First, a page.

Software development best practices have shifted over the past two to three years from being focused almost entirely around code security to broadly incorporating development processes and infrastructure, says Nurit Bielorai, Aqua Security's go-to-market manager for software supply chain security. The NIST SSDF has gotten organizations to look beyond code and consider the integrity and provenance of their software.
"Organizations should pay a price for making their cloud services or their software less secure. But right now, they're not paying that price."
– Ryan Kalember, executive vice president of cybersecurity strategy, Proofpoint
As part of the safe harbor, Bielorai says organizations should have to validate at the end of the software development process that the output is what the company intended. He also says firms should have to provide a full security history of all components in their software regardless of whether those components were developed by the organization in question or taken from elsewhere.
"If I see that your product has gone through the right security process, I'm much more likely to pick this product than to pick a product that has a ton of vulnerabilities," Bielorai tells ISMG. "It's about allowing the software consumer to understand what they're about to consume."
Although Wysopal says universal adherence to NIST SSDF isn't realistic, he believes basic application security testing and management of open-source risk should be part of any safe harbor. Automated static and dynamic testing of applications can uncover the most commonly exploited flaws, such as buffer overflows, remote command injection and SQL injection, according to Wysopal.
He also says organizations seeking a liability shield must understand what third-party libraries and versions of open-source software they use so they can react quickly if new vulnerabilities are found. Nearly every commercial software manufacturer does some degree of application security testing, but older products with declining customer bases are often neglected when it comes to security.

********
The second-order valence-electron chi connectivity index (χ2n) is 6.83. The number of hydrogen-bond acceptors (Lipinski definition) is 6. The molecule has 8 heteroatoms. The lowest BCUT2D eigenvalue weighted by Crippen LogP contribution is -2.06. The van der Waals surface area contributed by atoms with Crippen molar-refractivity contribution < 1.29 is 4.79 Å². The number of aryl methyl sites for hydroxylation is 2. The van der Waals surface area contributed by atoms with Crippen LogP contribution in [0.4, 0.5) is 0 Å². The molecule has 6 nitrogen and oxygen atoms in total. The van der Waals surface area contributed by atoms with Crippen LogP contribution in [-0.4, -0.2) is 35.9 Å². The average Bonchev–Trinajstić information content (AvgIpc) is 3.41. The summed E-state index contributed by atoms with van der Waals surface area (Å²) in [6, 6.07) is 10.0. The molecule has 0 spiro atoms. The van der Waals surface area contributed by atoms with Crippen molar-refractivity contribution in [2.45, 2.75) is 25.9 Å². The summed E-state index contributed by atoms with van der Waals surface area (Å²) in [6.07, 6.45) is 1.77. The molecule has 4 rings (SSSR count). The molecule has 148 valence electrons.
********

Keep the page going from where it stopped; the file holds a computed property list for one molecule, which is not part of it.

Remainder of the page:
"Everyone's doing a little bit of this somewhere," Wysopal says. "But is it being done consistently throughout all the products from a particular vendor? Someone who's buying a 10-year-old product, paying money for it and installing it, shouldn't be put at huge risk just because the vendor thinks, 'Oh, well, we didn't secure it 10 years ago. It's too expensive to try to secure it now.'"
Alternatives to Making Manufacturers Liable
Although Proofpoint's Kalember isn't overly optimistic about finding a way to establish liability for commercial manufacturers without harming information sharing, he does believe software makers need more incentive to produce secure products since the market hasn't really punished companies such as Fortinet, VMware and Microsoft for their vulnerabilities that were exploited on a massive scale.
"Organizations should pay a price for making their cloud services or their software less secure," Kalember says. "But right now, they're not paying that price. Until they're incentivized to do that, you're not going to get inarguably useful controls enabled by default."
Kalember supports the Biden administration's effort to stop vendors from disclaiming liability through an end-user licensing agreement that no one actually reads. He also says software manufacturers should have economic incentives to implement by default strong security features such as multifactor authentication, turned-off federation features, and basic checks for malware when hosting files.
"We should be able to agree on all of these - even if they do introduce a little bit of cost - as the price of being on the internet and being a software company that's able to sell to the world's biggest market," Kalember says. "The market power that we have in the U.S. might actually be used to do some good here."